The exact placement of the turbines is being confirmed and is subject to change based on comments from government agencies, aboriginal commu­ni­ties, the public, and land­own­ers.

The turbine layout takes into consideration the follow­ing factors:

- results from wind profile studies and anemometer data;

- site access;

- existing land uses;

- environmental and socio-economic information (such as the Grand River Conservation Authority regulated buffers, presence of wildlife habitat, vege­tation communities, loca­tion of historical resources);

- results from the sound assessment;

- interconnection econo­mics; and

- REA setback requirements.

Other facilities

Each wind turbine will re­quire an access road and under­ground electrical collection sys­tem. Access roads will be required to connect each tur­bine site to existing public roads or private driveways dur­ing the construction and operation phases of the project. Additional temporary crane travel paths will be required during construction.

Along the temporary con­struc­tion, access roads topsoil will be relocated, temporarily stored, and used to rehabilitate lands affected by construction. Where required, a gravel base of sufficient depth is to be installed for the movement of heavy construction equipment.

The location of the perma­nent access roads will be de­termined based upon turbine locations, accessibility of equip­ment to adjacent sites, and consultations with the landowner, with a view to minimizing effects on agricul­tural operations.

Potential project effects

Invenergy officials stated there are effects that are possible with the project, and those are under study as part of the environmental review. Any identified effects must be mitigated and those measures outlined in the REA reports that are being prepared.

Short term construction effects could include:

- erosion and storm runoff may require mitigation meas­ures to ensure no impact to water quality (increased sedi­ment loads) of local streams;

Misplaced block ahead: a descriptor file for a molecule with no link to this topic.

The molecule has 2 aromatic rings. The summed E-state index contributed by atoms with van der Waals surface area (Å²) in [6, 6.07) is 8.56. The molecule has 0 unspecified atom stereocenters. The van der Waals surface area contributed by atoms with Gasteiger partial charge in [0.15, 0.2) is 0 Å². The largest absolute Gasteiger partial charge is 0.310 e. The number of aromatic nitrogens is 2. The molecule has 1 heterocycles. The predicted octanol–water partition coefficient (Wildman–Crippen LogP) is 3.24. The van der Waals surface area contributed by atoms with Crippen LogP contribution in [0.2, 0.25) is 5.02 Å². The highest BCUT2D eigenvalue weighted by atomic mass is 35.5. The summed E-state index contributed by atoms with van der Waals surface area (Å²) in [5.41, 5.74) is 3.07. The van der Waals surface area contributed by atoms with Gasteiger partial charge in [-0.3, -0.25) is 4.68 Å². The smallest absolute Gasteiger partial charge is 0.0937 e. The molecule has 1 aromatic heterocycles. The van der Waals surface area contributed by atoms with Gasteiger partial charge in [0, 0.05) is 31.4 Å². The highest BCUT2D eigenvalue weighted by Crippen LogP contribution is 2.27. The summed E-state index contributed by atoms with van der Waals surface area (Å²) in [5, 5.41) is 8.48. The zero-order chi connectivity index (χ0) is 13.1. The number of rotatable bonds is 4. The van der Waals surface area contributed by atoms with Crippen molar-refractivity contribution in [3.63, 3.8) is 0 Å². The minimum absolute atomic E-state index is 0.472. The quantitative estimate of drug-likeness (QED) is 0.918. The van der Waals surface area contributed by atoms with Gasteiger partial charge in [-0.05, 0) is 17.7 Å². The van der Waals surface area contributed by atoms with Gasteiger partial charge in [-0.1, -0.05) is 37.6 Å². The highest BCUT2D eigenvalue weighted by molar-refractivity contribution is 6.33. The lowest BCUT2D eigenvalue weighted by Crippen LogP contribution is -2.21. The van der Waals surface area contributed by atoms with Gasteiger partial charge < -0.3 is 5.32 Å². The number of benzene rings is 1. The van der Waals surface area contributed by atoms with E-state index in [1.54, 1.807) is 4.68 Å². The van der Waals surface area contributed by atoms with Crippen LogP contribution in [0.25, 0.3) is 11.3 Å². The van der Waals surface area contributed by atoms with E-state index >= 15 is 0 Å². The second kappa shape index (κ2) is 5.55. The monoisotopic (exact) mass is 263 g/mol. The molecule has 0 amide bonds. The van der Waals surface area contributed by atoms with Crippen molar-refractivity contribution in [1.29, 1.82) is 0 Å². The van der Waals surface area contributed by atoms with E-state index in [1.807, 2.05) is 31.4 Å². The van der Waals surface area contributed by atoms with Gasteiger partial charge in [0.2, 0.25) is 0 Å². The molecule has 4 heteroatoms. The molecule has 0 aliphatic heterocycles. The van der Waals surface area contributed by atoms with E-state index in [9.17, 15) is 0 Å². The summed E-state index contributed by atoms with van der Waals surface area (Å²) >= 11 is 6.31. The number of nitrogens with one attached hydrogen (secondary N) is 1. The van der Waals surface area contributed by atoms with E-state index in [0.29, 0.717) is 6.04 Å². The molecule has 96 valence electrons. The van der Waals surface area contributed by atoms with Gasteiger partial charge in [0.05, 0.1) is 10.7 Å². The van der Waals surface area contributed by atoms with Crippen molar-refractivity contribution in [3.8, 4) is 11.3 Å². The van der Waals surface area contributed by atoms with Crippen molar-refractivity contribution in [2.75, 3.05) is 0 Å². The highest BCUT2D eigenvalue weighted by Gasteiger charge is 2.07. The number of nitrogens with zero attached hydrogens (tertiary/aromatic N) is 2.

- protection of  surface and ground soil and water from any spills of fuel and oil;

- removal of active agricul­tural land from production;

- increase in particulate matter (dust) in the local area;

- noise from the operation of construction machinery and transport of materials into the project area;

- protection for loss of fish habitat as a result of stream crossings by the turbine access roads (to be confirmed);

- loss of terrestrial habitat through project construction (expected to be minimal as natural habitat areas are to be avoided as much as possible;

- disturbance of wildlife in adjacent habitat from con­struc­tion noise and human presence

- potential for traffic delays on local roads from construc­tion related traffic;

- public safety effects from operation of heavy equipment

- potential for effects on archaeological resources in the operation period (long-term);

- noise from operating wind turbines (all turbines have to meet the 40 dBA limit for non-project participating receptors);

- visual impact of turbines;

- potential for bird and bat kills; and

- potential for short-term noise disturbance effects in local area from infrequent maj­or turbine repairs


Vol 43 Issue 12